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Consensus seed rotation

From Genesis Seed to Seed Rotation: an Overview

Secret Network recently upgraded to version 1.7.1, which rotated the network consensus seed during the upgrade.
A consensus seed is a true random 256 bit seed that is used as entropy for generating shareable keypairs between the nodes of the network.
Previously, the consensus seed remained unchanged ever since the network’s inception–the network state was encrypted using private keys generated during the network bootstrapping from a consensus seed, similar to a universal trusted zero knowledge setup. However, if anyone were to gain access to this seed they would have the master key to decrypt the state of the entire network. Thus, Secret Network has introduced consensus seed rotation in order to increase network security.

Consensus Seed Rotation

In order to protect against potential future breaches, Secret Network developed a two-part protocol for changing the consensus seed:
  1. 1.
    Rotate the current seed (The "Genesis" seed) and change the encryption scheme
  2. 2.
    Implement contract state migration and allow seed rotation on upgrade (currently in development)
It is important to note that the upgrade to consensus seed rotation does not change the state (and the consensus seed) of the network prior to the upgrade. This means that the new encryption scheme must be able to distinguish between values that were encrypted with the genesis seed and those that will be encrypted with future seeds. To this end, the following features were implemented:
  • A way to distinguish between values that were encrypted with the genesis seed and those that will be encrypted with future seeds
  • The ability to iterate over all of the keys for a specific contract using CosmWasm iterators (currently in development)
  • The ability to decrypt state keys, rotate the seed, and decrypt and re-encrypt all keys & values in the state

Creating a New Seed

In order to rotate the Genesis seed, a new seed must be created that will be shared with all current nodes as well as new nodes. To this end, Secret Labs updated all of the existing nodes with the new seed and every new node that joins the network will contain 2 consensus seeds (The genesis and the current) and will use them both based on the encrypted value.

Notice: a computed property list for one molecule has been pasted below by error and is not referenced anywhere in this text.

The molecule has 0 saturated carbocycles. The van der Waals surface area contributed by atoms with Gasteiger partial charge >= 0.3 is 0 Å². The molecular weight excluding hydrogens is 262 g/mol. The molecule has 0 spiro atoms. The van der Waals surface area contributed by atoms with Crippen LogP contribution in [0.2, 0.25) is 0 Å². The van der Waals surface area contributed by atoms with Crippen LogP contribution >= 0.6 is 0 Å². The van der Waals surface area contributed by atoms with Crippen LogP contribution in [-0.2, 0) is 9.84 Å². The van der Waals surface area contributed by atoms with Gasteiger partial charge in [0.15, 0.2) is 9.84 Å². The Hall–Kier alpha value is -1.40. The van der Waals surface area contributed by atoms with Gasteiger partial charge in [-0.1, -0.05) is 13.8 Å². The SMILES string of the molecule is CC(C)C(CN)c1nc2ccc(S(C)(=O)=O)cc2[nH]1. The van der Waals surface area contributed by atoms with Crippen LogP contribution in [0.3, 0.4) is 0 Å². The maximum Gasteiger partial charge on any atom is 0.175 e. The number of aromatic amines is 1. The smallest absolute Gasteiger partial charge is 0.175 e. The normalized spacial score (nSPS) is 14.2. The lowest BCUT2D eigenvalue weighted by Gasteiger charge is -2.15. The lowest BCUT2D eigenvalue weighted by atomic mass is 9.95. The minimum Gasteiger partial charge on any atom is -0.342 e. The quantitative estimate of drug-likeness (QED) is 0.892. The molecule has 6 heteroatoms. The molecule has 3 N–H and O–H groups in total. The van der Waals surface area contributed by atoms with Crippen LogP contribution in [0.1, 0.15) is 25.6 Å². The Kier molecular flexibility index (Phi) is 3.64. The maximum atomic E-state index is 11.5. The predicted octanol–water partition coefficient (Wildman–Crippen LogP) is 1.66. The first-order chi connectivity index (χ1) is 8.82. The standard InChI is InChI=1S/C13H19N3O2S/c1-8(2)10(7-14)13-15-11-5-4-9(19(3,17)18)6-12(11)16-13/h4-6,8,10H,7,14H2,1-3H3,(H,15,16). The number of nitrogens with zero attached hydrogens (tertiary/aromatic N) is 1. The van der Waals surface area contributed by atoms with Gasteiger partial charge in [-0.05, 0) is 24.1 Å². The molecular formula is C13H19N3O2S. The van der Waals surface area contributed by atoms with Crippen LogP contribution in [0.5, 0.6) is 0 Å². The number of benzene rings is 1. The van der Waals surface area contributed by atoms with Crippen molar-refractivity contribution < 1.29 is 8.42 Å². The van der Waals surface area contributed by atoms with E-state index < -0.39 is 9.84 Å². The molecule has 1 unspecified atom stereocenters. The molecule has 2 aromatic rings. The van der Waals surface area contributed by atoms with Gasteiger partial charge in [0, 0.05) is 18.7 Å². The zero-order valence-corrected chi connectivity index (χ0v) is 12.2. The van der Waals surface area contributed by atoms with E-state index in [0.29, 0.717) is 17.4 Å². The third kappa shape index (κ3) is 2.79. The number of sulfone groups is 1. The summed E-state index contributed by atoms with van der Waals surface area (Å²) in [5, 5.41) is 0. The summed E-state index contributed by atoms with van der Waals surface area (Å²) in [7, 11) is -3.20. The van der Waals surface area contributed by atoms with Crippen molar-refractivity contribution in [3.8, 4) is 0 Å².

The new seed can be received via three methods:
  1. 1.
    On upgrade: When upgrading to 1.7.1, the node will identify that the current seed is missing and will communicate with Secret Labs’ seed service in order to obtain the seed
  2. 2.
    On Registration: On registration, both the current and the genesis seed will be passed to the newly registered node
  3. 3.
    On Bootstrap: Boostrap will access the seed service unless the "use_seed_service_on_bootstrap" feature is off (Which is the default state in localsecret). If so, it will generate one instead.

Previous Encryption Scheme

In the previous encryption scheme, the key and the value were stored as follows:
Previous encryption scheme

New Encryption Scheme

In the new encryption scheme, the plaintext key is no longer necessary in order to decrypt the value. The encrypted value also looks a bit different in the new scheme:
New encryption scheme
This new encryption scheme ensures that:
  • the encrypted_state_key encrypts differently between different keys
  • The salt will verify that on different instances, the same value is encrypted differently for the same key. The salt is the current block's timestamp and the msg id, which is a counter of the messages and allows for different values between different messages in the same block.

Node to Service Protocol

In order to authenticate a node, the node first sends an attestation report to the designated /authenticate endpoint as the request body. The server then responds with a challenge, which is a randomly generated 4-byte value that is linked to the public key of the node. The node then creates a new attestation report that incorporates the challenge into its quote, which proves that the node can generate new attestation reports certified by Intel while also rendering old certificates invalid. Subsequently, the node transmits this new attestation report to the /seed/[id] endpoint, where the ID represents the desired seed. Upon receiving the attestation report, the server verifies it and sends the seed to the node.
The port of the service is 4487 and there are 2 DNS names that are used.
On MainNet -
On Pulsar -


Secret Network has implemented consensus seed rotation in the upgrade to version 1.7.1. Previously, the consensus seed remained unchanged since the network's inception, but this posed a security risk as anyone with access to the seed would have the master key to decrypt the entire network's state. The new consensus seed rotation includes a two-part protocol to change the genesis seed and encryption scheme, and implement contract state migration to allow seed rotation on upgrade. The upgrade does not change the network state prior to the upgrade, so the new encryption scheme distinguishes between values encrypted with the genesis seed and those encrypted with future seeds. Secret Labs updated all existing nodes with the new seed and new nodes joining the network will have both the genesis and current seeds, using them based on the encrypted value. These updates increase the security of Secret Network by protecting against potential future breaches.
Last modified 5mo ago